Massacres of civilians, bombings of schools and hospitals, rapes, kidnappings … Since the beginning of the war in Ukraine, Russia has been accused of war crimes by many countries, the media and voluntary organizations. The latest condemnation comes after the Russian army withdrew and found the bodies of a large number of civilians in the town of Bautcha, near Q.
>> Find the latest information about the war in Ukraine live on us
According to the mayor of this commune, at least 280 people were buried in mass graves by Ukrainians, but Russia categorically denies these allegations. Observers have been investigating the ground since the beginning of the conflict in an attempt to gather evidence and establish responsibilities. Jonathan Betnold, a researcher in the Crisis and Conflict Unit of Human Rights Watch, traveled to Ukraine in early March. He worked especially in Lviv, Mariupol and Chernihiv.
FranceInfo: What is the role of the crisis analyst at Human Rights Watch?
Jonathan Bednold: My work Documents the behavior of actors in a conflict, in this case allegations of war crimes against Russia in Ukraine. I trained in investigation methods, ethical issues, witness identification, digital evidence collection, image verification or satellite analysis.
I left for Ukraine in early March with three members of Human Rights Watch. Initially, the front line was very active and there was a lot of uncertainty about the evolution of the conflict. Where we can go is a logistics and security headache. That too was very cold, and it has been a long time since I worked in a conflict that is so cold.
“As always, we’re ready for any event. We have bulletproof vests, satellite phones, a driver, a translator … we liaise with our office and local NGOs.”Jonathan Betnold, researcher at Human Rights Watch
We were working simultaneously on several charges, including the use of cluster munitions in Kharkiv and the shelling of public buildings in Mariupol. We met people who took refuge in the basement of this city and lived in horrible conditions who were forced to melt the abominable ice. This was the beginning of the war, and the people were shocked. Many did not experience the bombings and sought to reach the country’s west or Europe.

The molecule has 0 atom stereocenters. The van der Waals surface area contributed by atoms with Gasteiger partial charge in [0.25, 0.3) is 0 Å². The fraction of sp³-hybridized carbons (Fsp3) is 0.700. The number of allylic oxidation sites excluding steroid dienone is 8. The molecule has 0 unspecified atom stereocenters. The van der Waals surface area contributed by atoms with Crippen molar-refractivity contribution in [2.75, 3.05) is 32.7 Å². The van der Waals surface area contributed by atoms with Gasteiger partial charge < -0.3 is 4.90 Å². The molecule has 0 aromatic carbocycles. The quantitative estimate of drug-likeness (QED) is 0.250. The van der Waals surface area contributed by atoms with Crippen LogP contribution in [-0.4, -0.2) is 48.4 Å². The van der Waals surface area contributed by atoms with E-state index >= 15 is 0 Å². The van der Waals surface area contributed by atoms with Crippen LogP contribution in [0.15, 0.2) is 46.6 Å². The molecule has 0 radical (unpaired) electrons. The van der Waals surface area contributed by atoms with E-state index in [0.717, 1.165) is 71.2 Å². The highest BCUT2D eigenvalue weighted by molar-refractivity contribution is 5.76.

What are your main sources and how do you verify your information?
We act on information received from the media, witnesses at the scene, and other NGOs. For example, if we receive a video of an explosion, we will return to the relevant neighborhood. We try to locate residents, check if they were in the area at the time of the incident and ask them questions to find out what they saw or did not see. Often, they are asked to establish a timeline to see if it is reliable.
We do not call for testimonies, we try to be prudent on the ground, because in any armed conflict, a lot of campaigns, political actors try to direct our research to their interests. That too is to protect us.
“We use the ‘domino method’. The person we meet makes us interact with others and so on.”Jonathan Betnold, researcher at Human Rights Watch
To properly define the legitimacy or illegality of the acts committed, specific questions are asked: Was there a military target in the area? What kind of weapons were used? Were there factories nearby? If there are photos, videos, we ask people to identify as many clues as possible. It is very difficult to verify certain types of crimes such as rape, and we mainly rely on witness statements. And this is a witness, which in our last report helped to identify multiple rapes on a woman over and over again.
Since we can not do everything remotely, Human Rights Watch has a laboratory of researchers who check and verify information using online tools. Open source. We can send them photos or videos that they check with satellite images, maps, and their knowledge of weapons. We have been working with other colleagues who have traveled to the borders of Ukraine, the Czech Republic and Moldova, to talk to refugees who have seen things firsthand.
What will your inquiries be used for later?
We do not work for jurisdictions or states, but our work may be used by different courts in their own hearings. Our primary purpose is to argue, to warn the public in the hope of changing the course of things, and to point to each other’s responsibilities. Since the beginning of the war, we have successfully documented the cluster bombs in Kharkiv, the illegal attacks on civilians in Mariupol and Chernihiv, the hospital bombings, the rapes and the Russian military abuse.
The information we collect is primarily for human rights monitoring. We have all the evidence. Some of our investigators were called as witnesses during the trial or some of our witnesses were called in, but we do everything we can to ensure their confidentiality and safety. I have been working in a conflict area since I was 17 years old. I developed the habit of taking risks as befits labor. I will never be exposed or affected like the public I meet.
“Web aficionado. Lifelong music lover. Pop culture guru. Professional tv expert. Wannabe beer scholar. Hipster-friendly coffee nerd.”